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10 Nov 2008 : Column 831W—continued

General Practitioners: Working Hours

Mr. Hancock: To ask the Secretary of State for Health what assessment he has made of the performance of GP surgeries in the provision of out-of-hours services. [232661]

Mr. Bradshaw: Primary care trusts (PCTs) have a responsibility to ensure they provide, or secure provision of a high quality, sustainable service for their local population. All out-of-hours service providers are contractually bound to deliver to the standards of the national quality requirements. Where a provider is failing to meet the quality requirements, it is the responsibility of the PCT as the commissioner of the service, and the strategic health authority to support the out-of-hours provider to improve their performance.

The independent health regulator, Healthcare Commission, review of urgent and emergency care, “Not just a matter of time”, (published on 26 September 2008) found that the national health service has made significant progress on performance against the national quality requirements.

We have commissioned the Primary Care Foundation to develop an out of hours benchmarking tool. The benchmarking tool assists PCTs in improving the quality of care and increase the scope of potential savings through effective benchmarking. Over 70 PCTs have now signed up to benchmark the performance of their out-of-hours providers.


10 Nov 2008 : Column 832W

We are also developing an indicator to measure patient reported access to out-of-hours care. This indicator will be a tier 1 “vital sign” which means that it is a national priority for the NHS for 2008-09 to 2010-11.

Health Centres

Mr. Mark Field: To ask the Secretary of State for Health whether a primary care trust has full discretion to decide whether a GP-led health centre should be opened in the area for which they are responsible in light of the commitment to local decision-making given in paragraph 5, page 23 of his Department’s recent document, “High Quality Care For All - NHS Next Stage Review Final Report.” [231642]

Mr. Bradshaw: The NHS Operating Framework 2008-09 (which is available in the Library) set out the Department of Health’s expectation that all primary care trusts (PCTs) will secure a new general practitioner-led health centre using their share of the new and additional £250 million access fund and all PCTs are at advanced stages of the process to deliver these extra services. We have consistently emphasised the need for strong public and clinical engagement in making decisions on the location of these services and the services they will provide.

Mr. Ellwood: To ask the Secretary of State for Health whether it is his policy that each primary care trust should establish at least one polyclinic. [234397]

Mr. Bradshaw: No. What we have asked each primary care trust to establish is a new general practitioner (GP)-led health centre, where any member of the public (regardless of which GP practice they are registered with) can book an appointment or simply walk in and see a GP or nurse, from 8 am to 8 pm, seven days a week, or with which they can choose to register.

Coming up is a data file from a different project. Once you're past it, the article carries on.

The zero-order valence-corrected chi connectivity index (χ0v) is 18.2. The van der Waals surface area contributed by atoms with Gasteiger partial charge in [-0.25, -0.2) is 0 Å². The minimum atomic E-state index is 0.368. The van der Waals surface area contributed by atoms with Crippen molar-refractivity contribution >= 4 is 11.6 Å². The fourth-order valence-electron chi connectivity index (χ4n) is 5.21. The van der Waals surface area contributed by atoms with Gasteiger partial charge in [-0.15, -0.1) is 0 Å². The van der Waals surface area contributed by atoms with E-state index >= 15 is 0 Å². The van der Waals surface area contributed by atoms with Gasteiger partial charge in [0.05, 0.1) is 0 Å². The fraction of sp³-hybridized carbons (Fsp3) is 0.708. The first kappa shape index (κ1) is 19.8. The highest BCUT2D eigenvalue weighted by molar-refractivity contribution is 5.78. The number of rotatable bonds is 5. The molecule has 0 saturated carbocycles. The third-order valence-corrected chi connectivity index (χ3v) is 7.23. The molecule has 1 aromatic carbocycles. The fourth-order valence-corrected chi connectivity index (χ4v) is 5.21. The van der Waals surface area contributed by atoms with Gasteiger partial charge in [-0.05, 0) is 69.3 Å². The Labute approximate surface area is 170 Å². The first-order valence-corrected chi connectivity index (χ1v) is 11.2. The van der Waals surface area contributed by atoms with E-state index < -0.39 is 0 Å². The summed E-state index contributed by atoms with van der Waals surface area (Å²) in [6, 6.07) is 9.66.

Hospitals: Infectious Diseases

Norman Lamb: To ask the Secretary of State for Health what estimate he has made of the level of take-up by acute trusts of each product on the market designed to combat healthcare-acquired infections. [233578]

Ann Keen: It is for local organisations to decide on the most effective and appropriate products to meet local needs when continuing to tackle infection and improve cleanliness. The Department therefore does not assess the level of take-up by acute trusts of all individual products on the market.

The Department does have a range of programmes to support the national health service by accelerating the development and uptake of new technologies or innovations that help improve infection prevention and control. As part of this initiative, the Rapid Review Panel equips trusts with the information to make purchasing decisions, providing a prompt assessment of new and novel equipment, materials and other products or protocols that may be of value to the NHS in improving infection and control.

Human Fertilisation and Embryology Act

Mr. Amess: To ask the Secretary of State for Health when he expects to bring the Human Fertilisation and Embryology Act into force; and if he will make a statement. [233902]


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Dawn Primarolo: It is intended that the majority of the provisions in the Human Fertilisation and Embryology Bill will be commenced in October 2009. It is planned that the provisions relating to parenthood in part 2 (and related consequential provisions) of the Bill will be commenced in April 2009 and that provisions relating to parental orders will be commenced in April 2010.

Incontinence: Medical Equipment

Greg Mulholland: To ask the Secretary of State for Health for what reasons the GDP deflator in the revised Part IX proposals has not been structured in the same way as for wound care and reagents; and if he will make a statement. [234508]

Phil Hope: The Part IX review is currently ongoing, and the consultation published in June 2008 was seeking views on a proposed price increase mechanism, which takes into account annual efficiency targets that are set for the national health service itself.

As one of the aims of this review is to secure value for money for the NHS this proposal is consistent with this aim.

As this is a consultation process, no decision has been made yet as to what the final mechanism will be.

Greg Mulholland: To ask the Secretary of State for Health what factors his Department considered when proposing that future changes in the price of products on Part IX of the Drug Tariff should be aligned to NHS efficiency targets through the GDP deflator in the revised Part IX proposals; and if he will make a statement. [234509]